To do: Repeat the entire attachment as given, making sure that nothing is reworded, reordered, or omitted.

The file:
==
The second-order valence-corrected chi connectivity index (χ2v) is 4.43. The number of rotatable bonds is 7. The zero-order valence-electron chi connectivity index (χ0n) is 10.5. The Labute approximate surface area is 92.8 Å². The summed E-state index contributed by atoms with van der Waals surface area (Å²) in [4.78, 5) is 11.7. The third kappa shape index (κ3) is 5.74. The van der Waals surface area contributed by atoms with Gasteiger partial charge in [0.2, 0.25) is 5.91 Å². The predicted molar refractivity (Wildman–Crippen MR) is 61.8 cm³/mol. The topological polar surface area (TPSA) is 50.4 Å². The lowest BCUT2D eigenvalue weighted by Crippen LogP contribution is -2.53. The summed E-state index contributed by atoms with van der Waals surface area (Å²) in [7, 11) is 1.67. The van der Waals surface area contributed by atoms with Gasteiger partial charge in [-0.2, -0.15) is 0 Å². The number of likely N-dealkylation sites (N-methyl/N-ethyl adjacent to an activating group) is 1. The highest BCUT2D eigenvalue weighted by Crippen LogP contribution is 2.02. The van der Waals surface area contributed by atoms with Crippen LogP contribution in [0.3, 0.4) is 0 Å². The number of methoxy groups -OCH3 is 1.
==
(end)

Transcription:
The second-order valence-corrected chi connectivity index (χ2v) is 4.43. The number of rotatable bonds is 7. The zero-order valence-electron chi connectivity index (χ0n) is 10.5. The Labute approximate surface area is 92.8 Å². The summed E-state index contributed by atoms with van der Waals surface area (Å²) in [4.78, 5) is 11.7. The third kappa shape index (κ3) is 5.74. The van der Waals surface area contributed by atoms with Gasteiger partial charge in [0.2, 0.25) is 5.91 Å². The predicted molar refractivity (Wildman–Crippen MR) is 61.8 cm³/mol. The topological polar surface area (TPSA) is 50.4 Å². The lowest BCUT2D eigenvalue weighted by Crippen LogP contribution is -2.53. The summed E-state index contributed by atoms with van der Waals surface area (Å²) in [7, 11) is 1.67. The van der Waals surface area contributed by atoms with Gasteiger partial charge in [-0.2, -0.15) is 0 Å². The number of likely N-dealkylation sites (N-methyl/N-ethyl adjacent to an activating group) is 1. The highest BCUT2D eigenvalue weighted by Crippen LogP contribution is 2.02. The van der Waals surface area contributed by atoms with Crippen LogP contribution in [0.3, 0.4) is 0 Å². The number of methoxy groups -OCH3 is 1.